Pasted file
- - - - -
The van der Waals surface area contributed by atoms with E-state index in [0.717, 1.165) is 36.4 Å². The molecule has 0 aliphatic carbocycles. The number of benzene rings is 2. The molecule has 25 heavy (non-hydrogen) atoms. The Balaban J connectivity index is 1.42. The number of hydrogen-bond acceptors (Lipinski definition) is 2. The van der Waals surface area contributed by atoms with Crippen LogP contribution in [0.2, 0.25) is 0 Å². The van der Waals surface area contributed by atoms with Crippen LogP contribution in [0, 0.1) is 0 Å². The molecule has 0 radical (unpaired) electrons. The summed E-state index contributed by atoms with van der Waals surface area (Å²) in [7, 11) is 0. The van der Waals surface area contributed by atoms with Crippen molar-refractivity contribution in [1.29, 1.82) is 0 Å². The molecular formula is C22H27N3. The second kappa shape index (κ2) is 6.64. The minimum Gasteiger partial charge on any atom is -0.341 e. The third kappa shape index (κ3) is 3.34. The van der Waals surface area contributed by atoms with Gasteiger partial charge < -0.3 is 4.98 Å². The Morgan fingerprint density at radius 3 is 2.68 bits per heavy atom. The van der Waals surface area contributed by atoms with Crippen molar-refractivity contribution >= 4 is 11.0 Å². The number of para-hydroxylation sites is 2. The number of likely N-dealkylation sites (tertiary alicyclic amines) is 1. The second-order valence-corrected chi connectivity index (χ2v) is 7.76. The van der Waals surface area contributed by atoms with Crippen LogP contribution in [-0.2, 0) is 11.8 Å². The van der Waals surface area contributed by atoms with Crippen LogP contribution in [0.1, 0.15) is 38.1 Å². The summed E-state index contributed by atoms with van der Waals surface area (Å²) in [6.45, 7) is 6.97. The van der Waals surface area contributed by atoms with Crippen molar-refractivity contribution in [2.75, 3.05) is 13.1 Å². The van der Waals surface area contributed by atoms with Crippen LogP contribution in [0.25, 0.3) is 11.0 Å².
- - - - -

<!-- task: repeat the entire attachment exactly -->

The van der Waals surface area contributed by atoms with E-state index in [0.717, 1.165) is 36.4 Å². The molecule has 0 aliphatic carbocycles. The number of benzene rings is 2. The molecule has 25 heavy (non-hydrogen) atoms. The Balaban J connectivity index is 1.42. The number of hydrogen-bond acceptors (Lipinski definition) is 2. The van der Waals surface area contributed by atoms with Crippen LogP contribution in [0.2, 0.25) is 0 Å². The van der Waals surface area contributed by atoms with Crippen LogP contribution in [0, 0.1) is 0 Å². The molecule has 0 radical (unpaired) electrons. The summed E-state index contributed by atoms with van der Waals surface area (Å²) in [7, 11) is 0. The van der Waals surface area contributed by atoms with Crippen molar-refractivity contribution in [1.29, 1.82) is 0 Å². The molecular formula is C22H27N3. The second kappa shape index (κ2) is 6.64. The minimum Gasteiger partial charge on any atom is -0.341 e. The third kappa shape index (κ3) is 3.34. The van der Waals surface area contributed by atoms with Gasteiger partial charge < -0.3 is 4.98 Å². The Morgan fingerprint density at radius 3 is 2.68 bits per heavy atom. The van der Waals surface area contributed by atoms with Crippen molar-refractivity contribution >= 4 is 11.0 Å². The number of para-hydroxylation sites is 2. The number of likely N-dealkylation sites (tertiary alicyclic amines) is 1. The second-order valence-corrected chi connectivity index (χ2v) is 7.76. The van der Waals surface area contributed by atoms with Crippen LogP contribution in [-0.2, 0) is 11.8 Å². The van der Waals surface area contributed by atoms with Crippen LogP contribution in [0.1, 0.15) is 38.1 Å². The summed E-state index contributed by atoms with van der Waals surface area (Å²) in [6.45, 7) is 6.97. The van der Waals surface area contributed by atoms with Crippen molar-refractivity contribution in [2.75, 3.05) is 13.1 Å². The van der Waals surface area contributed by atoms with Crippen LogP contribution in [0.25, 0.3) is 11.0 Å².